Amputations Caused By Nursing Home Neglect

Amputations inside of a nursing home should not happen due to the negligent actions of nursing home staff members. Unfortunately, nursing home negligence is a major problem, often combined with existing resident health issues to exasperate the health of a limb. Here, we want to review some of the most common reasons amputations happen as a result of neglect inside of a nursing home setting.

Different Incidents and Issues That Contribute to Nursing Home Amputations

There are several underlying types of diseases and incidents that can occur that lead to the need for an amputation for a nursing home resident. Indeed, sometimes individuals in nursing homes need an amputation to increase their overall health, and nobody is necessarily at fault:

  1. Peripheral Artery Disease (PAD). Reduced blood flow to the extremities, often due to atherosclerosis, can lead to tissue death and necessitate amputation.
  2. Diabetes Complications. Poorly managed diabetes can lead to severe complications such as diabetic foot ulcers, infections, and gangrene, which may result in the need for amputation.
  3. Infections. Severe infections, such as osteomyelitis (bone infection) or untreated soft tissue infections, can spread and require amputation to prevent further complications.
  4. Pressure Ulcers. Also known as bedsores, these can become severely infected and, if not properly managed, may lead to tissue death and necessitate amputation.
  5. Trauma. Accidental injuries, such as severe falls or accidents with medical equipment, can sometimes lead to traumatic injuries that require amputation.
  6. Poor Circulation. Conditions like chronic venous insufficiency or other vascular diseases can lead to poor blood circulation, resulting in tissue death and the need for amputation.
  7. Severe Burns. Extensive burns, although rare in nursing homes, can lead to damage that requires amputation if the tissue cannot be saved.
  8. Malignancies. Cancerous tumors affecting the bones or soft tissues of the limbs may necessitate amputation as part of the treatment to remove the cancerous tissue.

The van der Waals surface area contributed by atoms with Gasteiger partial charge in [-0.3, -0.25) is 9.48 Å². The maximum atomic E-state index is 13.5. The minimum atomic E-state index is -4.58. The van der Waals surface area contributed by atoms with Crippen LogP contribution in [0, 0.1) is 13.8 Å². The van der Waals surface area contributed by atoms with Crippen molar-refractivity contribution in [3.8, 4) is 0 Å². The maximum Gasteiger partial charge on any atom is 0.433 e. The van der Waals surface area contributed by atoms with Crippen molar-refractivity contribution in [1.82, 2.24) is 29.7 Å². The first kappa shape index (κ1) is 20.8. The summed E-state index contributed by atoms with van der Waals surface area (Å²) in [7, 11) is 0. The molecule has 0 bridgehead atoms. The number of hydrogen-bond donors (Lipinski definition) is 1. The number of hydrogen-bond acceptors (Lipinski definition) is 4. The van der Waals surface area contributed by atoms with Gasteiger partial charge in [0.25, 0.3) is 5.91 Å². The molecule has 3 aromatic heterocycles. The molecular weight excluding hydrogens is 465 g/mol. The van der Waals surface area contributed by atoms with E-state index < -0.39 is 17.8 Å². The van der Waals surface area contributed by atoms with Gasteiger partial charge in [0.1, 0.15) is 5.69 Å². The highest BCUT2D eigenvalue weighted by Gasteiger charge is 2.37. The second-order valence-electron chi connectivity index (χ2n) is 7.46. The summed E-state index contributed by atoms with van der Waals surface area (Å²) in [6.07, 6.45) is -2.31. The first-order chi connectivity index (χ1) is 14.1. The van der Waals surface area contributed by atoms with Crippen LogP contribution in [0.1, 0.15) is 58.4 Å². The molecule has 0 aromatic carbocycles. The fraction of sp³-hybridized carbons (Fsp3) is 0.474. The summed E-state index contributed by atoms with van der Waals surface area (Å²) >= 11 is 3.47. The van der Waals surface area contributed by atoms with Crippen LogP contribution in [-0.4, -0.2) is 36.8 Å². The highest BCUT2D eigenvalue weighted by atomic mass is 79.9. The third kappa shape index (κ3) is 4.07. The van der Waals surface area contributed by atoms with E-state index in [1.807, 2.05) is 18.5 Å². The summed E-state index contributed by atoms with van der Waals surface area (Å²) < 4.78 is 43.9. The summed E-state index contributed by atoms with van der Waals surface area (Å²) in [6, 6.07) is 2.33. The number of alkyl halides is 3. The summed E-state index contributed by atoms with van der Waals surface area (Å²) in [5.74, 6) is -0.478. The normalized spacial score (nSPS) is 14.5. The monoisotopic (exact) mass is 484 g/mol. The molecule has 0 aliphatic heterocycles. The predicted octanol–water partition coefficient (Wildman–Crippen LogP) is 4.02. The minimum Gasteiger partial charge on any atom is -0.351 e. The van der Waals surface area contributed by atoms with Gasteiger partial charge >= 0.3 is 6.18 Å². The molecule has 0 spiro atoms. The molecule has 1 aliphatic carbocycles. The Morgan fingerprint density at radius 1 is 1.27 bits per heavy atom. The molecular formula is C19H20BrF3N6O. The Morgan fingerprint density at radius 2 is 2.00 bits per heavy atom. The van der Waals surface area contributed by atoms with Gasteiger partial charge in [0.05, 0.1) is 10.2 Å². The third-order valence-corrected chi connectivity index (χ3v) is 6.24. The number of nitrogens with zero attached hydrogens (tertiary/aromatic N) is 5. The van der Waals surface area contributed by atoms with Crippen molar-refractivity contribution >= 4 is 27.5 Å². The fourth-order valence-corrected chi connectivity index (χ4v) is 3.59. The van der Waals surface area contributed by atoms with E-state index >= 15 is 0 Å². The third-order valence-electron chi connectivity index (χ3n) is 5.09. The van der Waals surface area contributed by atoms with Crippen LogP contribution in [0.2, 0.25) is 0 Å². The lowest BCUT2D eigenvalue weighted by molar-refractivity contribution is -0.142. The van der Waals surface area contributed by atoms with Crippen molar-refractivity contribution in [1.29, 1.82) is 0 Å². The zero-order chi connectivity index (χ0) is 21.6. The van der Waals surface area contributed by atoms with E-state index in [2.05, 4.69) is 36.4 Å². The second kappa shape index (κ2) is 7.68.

9. Frostbite. In rare cases, severe frostbite can occur, leading to tissue death and the need for amputation, particularly in extremities like fingers and toes.

Preventive measures in nursing homes must focus on meticulous care for residents with chronic conditions, regular monitoring for signs of infection or poor circulation, proper management of diabetes, and preventive strategies to avoid pressure ulcers and other injuries. Regular training for staff on wound care, early detection of complications, and appropriate response protocols are essential to minimizing the risk of conditions leading to amputations.

We also want to point out that amputation care in a nursing home facility must remain a priority. Individuals in a facility who receive amputations not caused by negligent actions of nursing home staff must receive heightened attention as the wound heals and as they go through physical therapy. Studies show that individuals who receive proper and patient rehabilitation have much better recovery results 6 and 12 months post amputation than those who obtain prosthetics and care in a skilled nursing facility.

Recovering Compensation After Nursing Home Negligence

Nursing home residents who suffer an amputation that likely occurred due to the negligent actions of a nursing home and their staff members may be able to recover compensation for their losses. These claims are challenging, and family members may need to assist when it comes to seeking legal assistance for their loved one. An attorney may be able to help individuals recover compensation for their losses, including coverage of any medical expenses, compensation for emotional and psychological pain and suffering, out-of-pocket losses the family experiences due to the incident, and more.